Multiplication table

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In mathematics, a multiplication table (sometimes, less formally, a times table) is a mathematical table used to define a multiplication operation for an algebraic system.

The decimal multiplication table was traditionally taught as an essential part of elementary arithmetic around the world, as it lays the foundation for arithmetic operations with our base-ten numbers. Many educators believe it is necessary to memorize the table up to 9 × 9.

In his 1820 book The Philosophy of Arithmetic,[1] mathematician John Leslie published a multiplication table up to 99 × 99, which allows numbers to be multiplied in pairs of digits at a time. Leslie also recommended that young pupils memorize the multiplication table up to 25 × 25.

Contents

Traditional use

In 493 A.D., Victorius of Aquitaine wrote a 98-column multiplication table which gave (in Roman numerals) the product of every number from 2 to 50 times and the rows were "a list of numbers starting with one thousand, descending by hundreds to one hundred, then descending by tens to ten, then by ones to one, and then the fractions down to 1/144" (Maher & Makowski 2001, p.383)

The traditional rote learning of multiplication was based on memorization of columns in the table, in a form like

  1 × 10 = 10
  2 × 10 = 20
  3 × 10 = 30
  4 × 10 = 40
  5 × 10 = 50
  6 × 10 = 60
  7 × 10 = 70
  8 × 10 = 80
  9 × 10 = 90
 10 x 10 = 100
 11 x 10 = 110
 12 x 10 = 120
 13 x 10 = 130
 14 x 10 = 140
 15 x 10 = 150
 16 x 10 = 160
 17 x 10 = 170
 18 x 10 = 180
 19 x 10 = 190
 100 x 10 = 1000

This form of writing the multiplication table in columns with complete number sentences is still used in some countries instead of the modern grid above.

[edit] Patterns in the tables

There is a pattern in the multiplication table that can help people to memorize the table more easily. It uses the figures below:

    →                 →
  1 2 3             2   4
↑ 4 5 6 ↓         ↑       ↓
  7 8 9             6   8
    ←                 ←
    0                 0
 Fig. 1             Fig. 2

For example, to memorize all the multiples of 7:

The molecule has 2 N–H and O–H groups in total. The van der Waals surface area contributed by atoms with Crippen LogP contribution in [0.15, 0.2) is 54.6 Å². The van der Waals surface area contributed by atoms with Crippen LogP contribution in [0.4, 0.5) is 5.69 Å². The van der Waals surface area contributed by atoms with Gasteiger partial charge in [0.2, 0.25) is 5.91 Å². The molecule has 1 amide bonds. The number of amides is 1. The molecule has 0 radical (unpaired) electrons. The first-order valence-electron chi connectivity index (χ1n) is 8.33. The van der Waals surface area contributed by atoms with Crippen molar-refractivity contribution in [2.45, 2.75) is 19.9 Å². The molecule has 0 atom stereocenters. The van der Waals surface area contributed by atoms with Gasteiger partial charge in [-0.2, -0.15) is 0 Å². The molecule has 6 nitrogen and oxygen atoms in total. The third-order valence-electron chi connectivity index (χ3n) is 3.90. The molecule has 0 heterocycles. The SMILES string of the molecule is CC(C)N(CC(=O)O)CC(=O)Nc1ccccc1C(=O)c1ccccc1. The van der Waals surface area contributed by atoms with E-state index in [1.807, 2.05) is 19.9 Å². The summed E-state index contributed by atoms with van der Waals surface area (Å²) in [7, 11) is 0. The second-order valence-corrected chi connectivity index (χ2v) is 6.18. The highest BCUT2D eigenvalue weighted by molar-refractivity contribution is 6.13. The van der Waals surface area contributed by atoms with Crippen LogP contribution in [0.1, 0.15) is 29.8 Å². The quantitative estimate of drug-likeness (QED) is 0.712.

1. Look at the 7 in the first picture and follow the arrow.
  2. The next number in the direction of the arrow is 4. So think of the next number after 7 that ends with 4, which is 14.
  3. The next number in the direction of the arrow is 1. So think of the next number after 14 that ends with 1, which is 21.
  4. After coming to the top of this column, start with the bottom of the next column, and travel in the same direction. The number is 8. So think of the next number after 21 that ends with 8, which is 28.
  5. Proceed in the same way until the last number, 3, which corresponds to 63.
  6. Next, use the 0 at the bottom. It corresponds to 70.
  7. Then, start again with the 7. This time it will correspond to 77.
  8. Continue like this.

Figure 1 is used for multiples of 1, 3, 7, and 9. Figure 2 is used for the multiples of 2, 4, 6, and 8. These patterns can be used to memorize the multiples of any number from 1 to 9, except 5.

[edit] In abstract algebra

Multiplication tables can also define binary operations on groups, fields, rings, and other algebraic systems. In such contexts they can be called Cayley tables. For an example, see octonion.

[edit] Standards-based mathematics reform in the USA

In 1989, the National Council of Teachers of Mathematics (NCTM) developed new standards which were based on the belief that all students should learn higher-order thinking skills, and which recommended reduced emphasis on the teaching of traditional methods that relied on rote memorization, such as multiplication tables. Widely adopted texts such as Investigations in Numbers, Data, and Space (widely known as TERC after its producer, Technical Education Research Centers) omitted aids such as multiplication tables in early editions. It is thought by many[who?] that electronic calculators have made it unnecessary or counter-productive to invest time in memorizing the multiplication table. NCTM made it clear in their 2006 Focal Points that basic mathematics facts must be learned, though there is no consensus on whether rote memorization is the best method.

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